Buy now: £95;


This may seem counter-productive – you’re trying to keep cool, so why would you want to add an extra layer? Well, because that extra layer will soak up your sweat, and it’ll be thin enough to keep your body temp at manageable levels.

If you’re wearing it under a t-shirt then you’re best wearing a vest or wide-necked (even, dare we say it, a V) undershirt so it doesn’t show through, but a normal crew neck will work if you’re wearing a casual shirt over the top. Especially considering you won’t be doing that top button up – we’ve seen the size your neck swells up to when it gets all hot and bothered.

David Gandy for Autograph

Buy now: £15;


It’s lightweight trainers all the way in the summer, and boots or heavy shoes are a no-go unless you want athlete’s foot. A nice, smart pair of tennis trainers will do the trick (see: Converse Jack Purcell), some casual slip-ons (see: non-checkerboard Vans Classic Slip-Ons), or any pair of breathable mesh trainers (see: Nike Presto, adidas Flux) will do too.

And put some gosh-darn socks on – whether they’re trainer socks, tube socks or invisible socks, just put them on because bare feet in summer will not only ruin your shoes, they’ll ruin everyone else’s lives, too.

You might be able to get away with it if you’re going smart in a pair of woven slip-ons, but I don’t know, coat your feet in antiperspirant before, yeah? This isn’t a cheese museum.

Giorgio Armani

Giorgio Armani Linen Canvas Sneakers

Buy now: £450;


If you need to smarten yourself up at all this summer – maybe you’ve got a boring job or you’re going to a wedding – but you don’t want the cloying fabric and weight of a suit to turn you into a boiling slop of floppy-haired nonsense, then linen is the way to go.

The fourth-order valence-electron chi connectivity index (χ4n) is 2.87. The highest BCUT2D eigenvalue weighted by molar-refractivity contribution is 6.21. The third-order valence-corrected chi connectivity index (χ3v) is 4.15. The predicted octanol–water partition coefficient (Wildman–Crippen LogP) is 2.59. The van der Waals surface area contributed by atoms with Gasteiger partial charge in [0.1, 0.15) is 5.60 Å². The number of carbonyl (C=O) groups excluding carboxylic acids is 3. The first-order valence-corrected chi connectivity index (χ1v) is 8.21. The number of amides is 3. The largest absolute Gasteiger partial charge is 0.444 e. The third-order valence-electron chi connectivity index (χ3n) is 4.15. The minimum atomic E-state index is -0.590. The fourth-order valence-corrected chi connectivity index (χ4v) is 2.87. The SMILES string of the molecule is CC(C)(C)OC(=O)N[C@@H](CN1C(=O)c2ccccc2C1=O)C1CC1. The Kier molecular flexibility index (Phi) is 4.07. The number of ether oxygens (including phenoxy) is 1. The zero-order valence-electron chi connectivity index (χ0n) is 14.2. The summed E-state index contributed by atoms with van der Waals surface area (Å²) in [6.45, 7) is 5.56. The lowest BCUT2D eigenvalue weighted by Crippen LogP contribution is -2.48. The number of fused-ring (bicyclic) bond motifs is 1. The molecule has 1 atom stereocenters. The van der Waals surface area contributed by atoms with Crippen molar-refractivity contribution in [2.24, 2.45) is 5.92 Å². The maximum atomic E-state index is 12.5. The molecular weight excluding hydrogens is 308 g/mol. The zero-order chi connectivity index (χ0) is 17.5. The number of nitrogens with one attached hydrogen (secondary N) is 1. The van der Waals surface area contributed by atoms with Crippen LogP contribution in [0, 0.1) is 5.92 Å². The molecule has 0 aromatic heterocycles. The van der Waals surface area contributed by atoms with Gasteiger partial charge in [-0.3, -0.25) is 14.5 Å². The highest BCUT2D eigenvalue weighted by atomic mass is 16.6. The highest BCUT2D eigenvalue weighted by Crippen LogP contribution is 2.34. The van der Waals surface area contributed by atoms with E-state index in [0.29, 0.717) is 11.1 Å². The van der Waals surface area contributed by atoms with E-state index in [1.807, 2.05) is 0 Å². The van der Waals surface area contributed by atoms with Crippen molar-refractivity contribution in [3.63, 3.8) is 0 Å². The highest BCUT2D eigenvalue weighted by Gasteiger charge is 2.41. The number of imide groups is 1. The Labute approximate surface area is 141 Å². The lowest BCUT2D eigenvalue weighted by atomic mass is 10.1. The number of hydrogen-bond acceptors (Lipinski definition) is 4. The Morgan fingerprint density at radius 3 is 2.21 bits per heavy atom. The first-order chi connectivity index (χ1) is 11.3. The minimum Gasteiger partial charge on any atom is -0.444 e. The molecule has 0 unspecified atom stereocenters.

Or more specifically, linen-blend, which adds a much-needed cotton contingent to the mix. This is important as it won’t crease immediately (like a full-on linen number does) and it still keeps you cool and lightweight. It also means you can step out of your comfort zone and try a couple of lighter colours, like a modern-day Mr. Ripley or Timmy Mallett.

Suit Supply Lazio blue houndstooth, £399


Look, I’m not saying you wear an Under Armour compression shirt to the club this Saturday, but certain types of performance clothing are much needed when you’ve got a sweat problem, so invest in a sweat-wicking undershirt if things are particularly bad.

These fancy shirts have the magical ability to draw sweat away from the body and transfer it to the exterior of the shirt, thereby keeping you nice and cool, and not hot and drenched, like a cucumber in a microwave or whatever.

This outlook should extend to your decision-making when it comes to buying underwear: performance boxer shorts are a highly essential addition to any wardrobe, or drawer, or floor – wherever you keep them. (Some of them actually look quite good, too.)

Björn Borg Performance Pro shorts navy 2-pack, £40


I mean, you need to hope that you don’t have to take your top off and have two white pads fall onto the floor in front of everybody, but these sweat-suckers are still quite good, I guess. Stick ‘em to the inside of the pits on your top, and they’ll absorb all your embarrassing liquid.

For a less conspicuous look, you could opt for a brand that makes shirts with in-built absorption pads, or even ask your tailor to add a bit more padding in the problem areas in your suits (if they offer that service, anyway – many do).

Buy pads that are especially designed for this purpose, though: it’s much easier than making up an elaborate lie as to why your girlfriend’s sanitary towels have all gone missing.

AXILLA-shield sweat pads, £3.99 for 10